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Abstracts and Studies
First Posted: Feb 13, 2013
Feb 13, 2013

Seasonal pasture myopathy/atypical myopathy in North America associated with ingestion of hypoglycin A within seeds of the box elder tree.

Valberg SJ, Sponseller BT, Hegeman AD, Earing J, Bender JB, Martinson KL, Patterson SE, Sweetman L.
Source: Department of Veterinary Population Medicine, College of Veterinary Medicine, University of Minnesota, St Paul, Minnesota, USA.


REASONS FOR PERFORMING STUDY: We hypothesised that seasonal pasture myopathy (SPM), which closely resembles atypical myopathy (AM), was caused by ingestion of a seed-bearing plant abundant in autumn pastures.

OBJECTIVES: To identify a common seed-bearing plant among autumn pastures of horses with SPM, and to determine whether the toxic amino acid hypoglycin A was present in the seeds and whether hypoglycin metabolites were present in SPM horse serum or urine.

METHODS: Twelve SPM cases, 11 SPM pastures and 23 control farms were visited to identify a plant common to all SPM farms in autumn. A common seed was analysed for amino acid composition (n = 7/7) by GC-MS and its toxic metabolite (n = 4/4) identified in conjugated form in serum [tandem mass spectrometry (MS/MS)] and urine [gas chromatography (GC) MS]. Serum acylcarnitines and urine organic acid profiles (n = 7) were determined for SPM horses.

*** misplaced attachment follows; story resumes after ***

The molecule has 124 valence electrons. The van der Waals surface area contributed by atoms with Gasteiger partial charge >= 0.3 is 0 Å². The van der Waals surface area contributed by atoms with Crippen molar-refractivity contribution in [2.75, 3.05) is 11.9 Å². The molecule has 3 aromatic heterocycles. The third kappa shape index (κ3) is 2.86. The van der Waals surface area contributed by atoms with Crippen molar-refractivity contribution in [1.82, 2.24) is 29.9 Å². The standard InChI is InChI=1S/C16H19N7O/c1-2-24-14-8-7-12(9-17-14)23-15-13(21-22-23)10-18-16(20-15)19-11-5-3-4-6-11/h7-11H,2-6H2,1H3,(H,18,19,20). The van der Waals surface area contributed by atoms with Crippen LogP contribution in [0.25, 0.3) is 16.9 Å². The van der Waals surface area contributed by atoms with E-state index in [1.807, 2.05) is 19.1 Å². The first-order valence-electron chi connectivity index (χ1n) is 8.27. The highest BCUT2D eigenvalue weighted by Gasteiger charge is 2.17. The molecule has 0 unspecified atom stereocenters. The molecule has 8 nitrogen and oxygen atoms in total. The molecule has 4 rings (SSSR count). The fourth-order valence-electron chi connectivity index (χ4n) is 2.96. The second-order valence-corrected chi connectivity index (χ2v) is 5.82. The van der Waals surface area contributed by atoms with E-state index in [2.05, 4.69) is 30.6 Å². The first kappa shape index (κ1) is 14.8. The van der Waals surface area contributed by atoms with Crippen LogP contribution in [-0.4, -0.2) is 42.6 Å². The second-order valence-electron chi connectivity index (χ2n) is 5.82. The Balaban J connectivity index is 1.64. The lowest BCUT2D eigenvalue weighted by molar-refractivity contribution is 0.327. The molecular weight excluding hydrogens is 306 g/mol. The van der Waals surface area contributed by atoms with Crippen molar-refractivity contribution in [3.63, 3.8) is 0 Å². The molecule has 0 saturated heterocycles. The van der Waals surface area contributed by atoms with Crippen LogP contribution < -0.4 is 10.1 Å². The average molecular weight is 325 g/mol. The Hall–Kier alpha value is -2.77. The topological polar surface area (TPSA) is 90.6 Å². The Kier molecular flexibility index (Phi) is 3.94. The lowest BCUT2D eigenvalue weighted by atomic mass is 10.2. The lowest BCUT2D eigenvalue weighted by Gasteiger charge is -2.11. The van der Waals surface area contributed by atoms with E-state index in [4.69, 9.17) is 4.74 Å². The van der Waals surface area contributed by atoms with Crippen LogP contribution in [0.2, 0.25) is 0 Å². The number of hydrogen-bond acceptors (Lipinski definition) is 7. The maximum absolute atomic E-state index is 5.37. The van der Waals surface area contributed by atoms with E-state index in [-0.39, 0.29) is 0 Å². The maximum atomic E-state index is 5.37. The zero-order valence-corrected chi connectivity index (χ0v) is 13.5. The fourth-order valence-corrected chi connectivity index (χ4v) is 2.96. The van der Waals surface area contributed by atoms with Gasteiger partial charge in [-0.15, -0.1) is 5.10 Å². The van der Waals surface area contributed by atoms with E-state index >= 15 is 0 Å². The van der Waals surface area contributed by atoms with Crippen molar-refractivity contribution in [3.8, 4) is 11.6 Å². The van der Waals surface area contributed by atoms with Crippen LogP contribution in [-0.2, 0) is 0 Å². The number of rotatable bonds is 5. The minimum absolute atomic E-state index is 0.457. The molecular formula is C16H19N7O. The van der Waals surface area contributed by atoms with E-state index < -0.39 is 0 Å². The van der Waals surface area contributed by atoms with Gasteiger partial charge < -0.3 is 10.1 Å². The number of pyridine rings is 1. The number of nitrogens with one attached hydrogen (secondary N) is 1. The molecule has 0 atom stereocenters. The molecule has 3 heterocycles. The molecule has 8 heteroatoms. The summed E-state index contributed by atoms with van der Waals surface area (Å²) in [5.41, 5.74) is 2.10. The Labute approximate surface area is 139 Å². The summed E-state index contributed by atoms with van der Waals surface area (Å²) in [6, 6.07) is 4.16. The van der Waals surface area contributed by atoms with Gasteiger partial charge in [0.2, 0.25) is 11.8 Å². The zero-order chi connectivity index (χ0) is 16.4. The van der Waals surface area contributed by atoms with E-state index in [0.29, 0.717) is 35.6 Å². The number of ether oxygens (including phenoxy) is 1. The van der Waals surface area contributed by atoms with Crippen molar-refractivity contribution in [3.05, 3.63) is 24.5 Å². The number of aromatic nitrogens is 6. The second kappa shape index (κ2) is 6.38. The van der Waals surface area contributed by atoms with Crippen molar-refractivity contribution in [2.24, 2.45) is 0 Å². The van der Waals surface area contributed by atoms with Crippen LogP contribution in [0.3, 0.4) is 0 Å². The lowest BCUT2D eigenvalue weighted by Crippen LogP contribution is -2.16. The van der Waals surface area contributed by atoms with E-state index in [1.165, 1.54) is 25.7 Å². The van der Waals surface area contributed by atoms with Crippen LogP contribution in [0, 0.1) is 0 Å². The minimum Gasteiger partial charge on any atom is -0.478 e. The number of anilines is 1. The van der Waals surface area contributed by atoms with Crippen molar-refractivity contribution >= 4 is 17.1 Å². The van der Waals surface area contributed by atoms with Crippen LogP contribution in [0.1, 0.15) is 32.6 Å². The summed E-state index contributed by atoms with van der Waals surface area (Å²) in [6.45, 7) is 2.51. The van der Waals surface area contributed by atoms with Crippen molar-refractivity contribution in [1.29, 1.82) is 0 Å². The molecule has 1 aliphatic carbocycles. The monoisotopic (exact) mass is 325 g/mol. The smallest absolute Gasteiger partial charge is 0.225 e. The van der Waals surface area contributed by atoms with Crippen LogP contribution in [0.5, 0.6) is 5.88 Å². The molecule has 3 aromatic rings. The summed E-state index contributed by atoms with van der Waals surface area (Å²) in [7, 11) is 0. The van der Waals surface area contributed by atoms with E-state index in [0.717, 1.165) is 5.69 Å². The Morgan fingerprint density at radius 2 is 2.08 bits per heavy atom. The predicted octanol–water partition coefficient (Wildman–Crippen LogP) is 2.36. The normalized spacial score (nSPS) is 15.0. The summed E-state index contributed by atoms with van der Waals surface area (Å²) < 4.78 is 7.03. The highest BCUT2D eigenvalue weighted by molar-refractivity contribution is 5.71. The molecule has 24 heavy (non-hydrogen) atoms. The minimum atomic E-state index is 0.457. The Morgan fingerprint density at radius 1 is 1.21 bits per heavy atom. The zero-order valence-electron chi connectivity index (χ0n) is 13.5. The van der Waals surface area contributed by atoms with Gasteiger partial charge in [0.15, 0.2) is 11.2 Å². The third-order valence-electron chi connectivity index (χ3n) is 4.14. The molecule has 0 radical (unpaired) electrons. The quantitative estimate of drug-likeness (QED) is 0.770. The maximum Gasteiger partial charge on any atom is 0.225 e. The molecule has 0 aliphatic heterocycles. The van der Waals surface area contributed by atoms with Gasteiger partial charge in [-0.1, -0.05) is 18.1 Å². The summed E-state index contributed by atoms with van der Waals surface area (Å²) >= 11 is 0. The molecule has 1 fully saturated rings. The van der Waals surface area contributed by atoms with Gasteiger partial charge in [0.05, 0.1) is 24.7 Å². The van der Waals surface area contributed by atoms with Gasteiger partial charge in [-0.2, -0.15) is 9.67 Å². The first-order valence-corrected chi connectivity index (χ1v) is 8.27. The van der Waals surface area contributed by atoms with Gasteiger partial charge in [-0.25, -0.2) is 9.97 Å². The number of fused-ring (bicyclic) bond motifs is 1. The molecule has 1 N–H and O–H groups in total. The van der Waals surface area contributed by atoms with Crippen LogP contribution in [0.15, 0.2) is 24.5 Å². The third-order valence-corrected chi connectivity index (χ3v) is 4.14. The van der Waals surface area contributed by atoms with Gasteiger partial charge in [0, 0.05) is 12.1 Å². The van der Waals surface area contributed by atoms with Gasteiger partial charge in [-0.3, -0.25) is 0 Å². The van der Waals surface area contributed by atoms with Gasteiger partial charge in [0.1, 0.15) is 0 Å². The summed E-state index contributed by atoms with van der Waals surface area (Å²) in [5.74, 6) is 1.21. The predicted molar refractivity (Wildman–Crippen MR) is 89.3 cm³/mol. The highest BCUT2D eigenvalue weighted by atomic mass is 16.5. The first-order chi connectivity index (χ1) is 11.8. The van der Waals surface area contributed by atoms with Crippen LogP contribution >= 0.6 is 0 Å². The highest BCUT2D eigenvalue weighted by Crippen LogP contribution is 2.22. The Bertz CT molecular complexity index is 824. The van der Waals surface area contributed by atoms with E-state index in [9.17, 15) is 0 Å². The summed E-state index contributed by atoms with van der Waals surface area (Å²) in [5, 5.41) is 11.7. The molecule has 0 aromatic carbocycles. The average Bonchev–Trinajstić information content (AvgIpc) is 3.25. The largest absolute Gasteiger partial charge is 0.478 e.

RESULTS: Seeds from box elder trees (Acer negundo) were present on all SPM and 61% of control pastures. Hypoglycin A, known to cause acquired multiple acyl-CoA dehydrogenase deficiency (MADD), was found in box elder seeds. Serum acylcarnitines and urine organic acid profiles in SPM horses were typical for MADD. The hypoglycin A metabolite methylenecyclopropylacetic acid (MCPA), known to be toxic in other species, was found in conjugated form in SPM horse serum and urine. Horses with SPM had longer turn-out, more overgrazed pastures, and less supplemental feeding than control horses.

POTENTIAL RELEVANCE: For the first time, SPM has been linked to a toxin in seeds abundant on autumn pastures whose identified metabolite, MCPA, is known to cause acquired MADD, the pathological mechanism behind SPM and AM. Further research is required to determine the lethal dose of hypoglycin A in horses, as well as factors that affect annual seed burden and hypoglycin A content in Acer species in North America and Europe.

Abstracts and Studies